Field: Damage-reducing technique, Dissemination of information
Global Technical function: Managing
Technical Function Unit: Disseminating, Labelling, Modelling
Geographic Area: Italy

CLUVA

The CLimate change and Urban Vulnerability in Africa project (CLUVA) aims to develop methodologies to support African urban areas to handle climate change threats.

The rapid growth of population in African countries results in more urban areas with large population and the expansion of existing cities. With the highest rate of urbanization in the world, the African coastal urban population is expected to reach around 1,405 million by 2030. Besides, most of these countries are weakened by fragile economies, weak institutions and rampant conflicts; they cannot bear social and economic impacts of natural disasters. Climate change is likely to worsen this situation in the near future. Thus, all the involved stakeholders within African cities (including managers, policy makers and researchers) need accurate and robust predictions of the local impact of climate change on which to rely, so that they will be capable of managing climate risks as well as improving their planning capacities towards climate changes.

The main goals of the present multidisciplinary initiative consist in (i) modelling climate changes projections, (ii) carrying out studies on "outcome vulnerability", as considered in the climate change community, and on "contextual vulnerability", as considered in the hazard and disaster community, (iii) integrating complementary approaches to vulnerability assessment from different scientific perspectives into an overall multi‐risk framework, (iv) delivering innovative land use strategies, (v) applying the methodologies that have been developed to five case studies and (vi) improving the African R&D capacity in the project fields and disseminating the information to practice.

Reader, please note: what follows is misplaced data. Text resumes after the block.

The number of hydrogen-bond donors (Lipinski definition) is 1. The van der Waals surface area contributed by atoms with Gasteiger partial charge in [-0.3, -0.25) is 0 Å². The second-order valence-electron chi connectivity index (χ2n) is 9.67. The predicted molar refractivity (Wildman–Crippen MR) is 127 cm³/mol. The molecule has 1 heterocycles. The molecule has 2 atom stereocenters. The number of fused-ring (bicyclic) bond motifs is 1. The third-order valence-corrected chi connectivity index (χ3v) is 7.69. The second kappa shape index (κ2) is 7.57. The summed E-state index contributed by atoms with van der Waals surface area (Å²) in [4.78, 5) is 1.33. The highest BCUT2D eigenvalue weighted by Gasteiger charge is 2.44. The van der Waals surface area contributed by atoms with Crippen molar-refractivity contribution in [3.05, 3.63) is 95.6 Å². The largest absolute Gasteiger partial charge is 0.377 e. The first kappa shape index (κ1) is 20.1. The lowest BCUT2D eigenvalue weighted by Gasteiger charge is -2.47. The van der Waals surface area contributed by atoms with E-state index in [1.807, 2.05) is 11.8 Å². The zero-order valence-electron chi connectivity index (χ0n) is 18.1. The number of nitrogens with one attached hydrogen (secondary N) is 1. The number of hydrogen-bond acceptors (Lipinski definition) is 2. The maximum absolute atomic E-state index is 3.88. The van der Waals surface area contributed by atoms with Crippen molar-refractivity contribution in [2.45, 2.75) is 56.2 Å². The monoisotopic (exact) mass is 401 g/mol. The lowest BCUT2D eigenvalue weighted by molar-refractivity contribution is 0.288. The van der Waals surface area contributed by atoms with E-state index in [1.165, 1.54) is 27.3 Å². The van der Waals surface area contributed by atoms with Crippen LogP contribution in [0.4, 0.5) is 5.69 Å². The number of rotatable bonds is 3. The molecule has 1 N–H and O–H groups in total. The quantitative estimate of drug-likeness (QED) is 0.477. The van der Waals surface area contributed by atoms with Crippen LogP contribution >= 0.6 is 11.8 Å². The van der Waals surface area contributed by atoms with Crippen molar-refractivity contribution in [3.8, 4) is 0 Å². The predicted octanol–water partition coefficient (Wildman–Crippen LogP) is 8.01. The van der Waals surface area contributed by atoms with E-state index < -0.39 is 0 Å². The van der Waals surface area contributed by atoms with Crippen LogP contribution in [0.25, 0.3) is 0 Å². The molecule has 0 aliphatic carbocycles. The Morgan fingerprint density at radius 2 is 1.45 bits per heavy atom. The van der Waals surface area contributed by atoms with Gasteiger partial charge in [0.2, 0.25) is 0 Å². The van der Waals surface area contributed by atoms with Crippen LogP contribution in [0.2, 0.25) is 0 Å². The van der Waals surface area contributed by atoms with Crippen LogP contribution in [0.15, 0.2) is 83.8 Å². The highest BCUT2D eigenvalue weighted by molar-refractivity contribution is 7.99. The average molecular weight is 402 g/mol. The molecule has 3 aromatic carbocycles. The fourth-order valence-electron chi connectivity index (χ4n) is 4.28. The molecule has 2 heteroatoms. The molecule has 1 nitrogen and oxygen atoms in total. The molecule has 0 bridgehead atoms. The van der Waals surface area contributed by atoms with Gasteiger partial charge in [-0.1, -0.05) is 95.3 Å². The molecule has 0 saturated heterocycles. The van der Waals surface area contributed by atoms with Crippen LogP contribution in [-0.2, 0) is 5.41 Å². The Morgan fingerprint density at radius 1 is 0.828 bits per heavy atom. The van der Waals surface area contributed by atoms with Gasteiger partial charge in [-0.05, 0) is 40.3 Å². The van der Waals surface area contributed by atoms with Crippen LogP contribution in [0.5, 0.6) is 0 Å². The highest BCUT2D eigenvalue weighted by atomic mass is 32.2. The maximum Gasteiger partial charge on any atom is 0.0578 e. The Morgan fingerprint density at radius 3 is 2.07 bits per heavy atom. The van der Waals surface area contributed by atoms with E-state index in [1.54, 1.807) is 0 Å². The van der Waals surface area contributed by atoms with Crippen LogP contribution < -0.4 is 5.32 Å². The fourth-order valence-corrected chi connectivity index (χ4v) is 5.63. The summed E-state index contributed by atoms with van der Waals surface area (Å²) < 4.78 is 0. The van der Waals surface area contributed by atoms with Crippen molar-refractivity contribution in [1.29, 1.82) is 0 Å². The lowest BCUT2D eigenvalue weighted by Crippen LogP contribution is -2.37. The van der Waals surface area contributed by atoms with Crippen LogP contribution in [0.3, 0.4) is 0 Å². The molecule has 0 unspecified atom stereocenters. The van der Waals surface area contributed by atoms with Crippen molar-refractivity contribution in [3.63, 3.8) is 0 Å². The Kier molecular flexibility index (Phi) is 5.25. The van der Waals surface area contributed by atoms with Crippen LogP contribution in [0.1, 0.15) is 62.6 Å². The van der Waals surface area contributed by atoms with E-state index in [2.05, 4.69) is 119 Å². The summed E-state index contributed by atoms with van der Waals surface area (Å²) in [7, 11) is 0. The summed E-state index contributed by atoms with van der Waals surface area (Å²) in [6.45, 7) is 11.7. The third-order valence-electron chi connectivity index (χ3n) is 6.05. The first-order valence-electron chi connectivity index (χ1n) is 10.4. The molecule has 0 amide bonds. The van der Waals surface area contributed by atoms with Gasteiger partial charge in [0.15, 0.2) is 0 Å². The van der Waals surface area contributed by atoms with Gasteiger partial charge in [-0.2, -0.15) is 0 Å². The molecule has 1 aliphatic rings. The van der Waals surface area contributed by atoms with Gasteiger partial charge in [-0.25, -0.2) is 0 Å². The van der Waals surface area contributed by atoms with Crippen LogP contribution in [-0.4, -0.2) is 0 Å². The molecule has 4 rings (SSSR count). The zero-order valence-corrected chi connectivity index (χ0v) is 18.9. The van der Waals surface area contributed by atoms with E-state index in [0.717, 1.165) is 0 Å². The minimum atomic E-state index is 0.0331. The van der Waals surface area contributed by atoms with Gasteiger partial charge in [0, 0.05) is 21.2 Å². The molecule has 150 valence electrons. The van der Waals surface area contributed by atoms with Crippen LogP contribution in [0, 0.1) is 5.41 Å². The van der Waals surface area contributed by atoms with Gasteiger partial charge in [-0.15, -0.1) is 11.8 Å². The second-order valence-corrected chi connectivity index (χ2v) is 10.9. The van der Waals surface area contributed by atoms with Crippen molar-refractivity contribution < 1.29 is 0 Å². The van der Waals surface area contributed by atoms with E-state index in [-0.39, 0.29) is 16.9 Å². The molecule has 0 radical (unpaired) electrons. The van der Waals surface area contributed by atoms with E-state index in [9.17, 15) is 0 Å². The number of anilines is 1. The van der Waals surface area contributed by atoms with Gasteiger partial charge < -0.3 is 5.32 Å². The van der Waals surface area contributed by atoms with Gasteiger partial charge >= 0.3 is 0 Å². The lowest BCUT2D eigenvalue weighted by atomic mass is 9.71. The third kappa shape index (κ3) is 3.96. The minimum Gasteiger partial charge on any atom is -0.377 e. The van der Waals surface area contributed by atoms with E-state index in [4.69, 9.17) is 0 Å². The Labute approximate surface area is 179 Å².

Firstly, global projections of climate change variables will be produced for the whole African continent from IPCC scenarios with a spatial resolution from 50 to 80 km; then regional projections downscaled to 8 km will be produced. This approach will deliver the necessary information for assessing probabilistic scenarios of climate related hazards (floods, drought, sea level rise, desertification and heat waves).
Secondly, the project will perform an assessment of (i) vulnerability of urban structures and lifelines, (ii) vulnerability of urban ecosystems and (iii) social vulnerability to the considered climate related hazards. An integrating multi‐risk framework taking into account these various facets of vulnerability will be developed. Guidelines to highlight the most relevant retrofitting techniques (i.e. low cost and large‐scale) for the built environment will be also provided.
Thirdly, the project will develop land use and governance strategies to improve the resilience of urban structures towards climate change induced disasters. A labelling procedure will set up various relevant indicators to identify high risks and a participatory approach including the involved stakeholders will establish the best options for cities to handle such natural disasters.
Fourthly, once these studies are conducted and these measures and tools are developed, they will be applied to five case studies in five relevant African cities that are: Addis Abeba, Dar es Salaam, Douala, Ouagadougou and Saint Louis. Criteria for selecting these urban areas are (i) the type of climate change exposure (e.g. tropical, dry, sahelian), (ii) the geographical characteristic (e.g. coastal, estuary), (iii) the type of city (medium to large, modern or traditional), (iv) the availability to provide all the required skills to perform the case study (depending on the local University) and (v) the official support of local authorities.
Finally, the dissemination of information will take the form of (i) research capacity building, as most of the research work will be carried out by African researchers and students, (ii) educational programmes and (iii) both virtual and traditional dissemination through a website and training materials (i.e. seminars and workshops).
This project, which focuses on a number of damage‐reducing techniques, is funded under the Seventh Framework Programme of the European Commission (FP7), a grant funding programme, and coordinated by AMRA (Italy). As the project is still running and its outputs are not complete yet, the technology readiness level is currently estimated to be 3 on the TRL scale, according to the scope of the seventh framework programme, which provides public grant partial funding for R&D.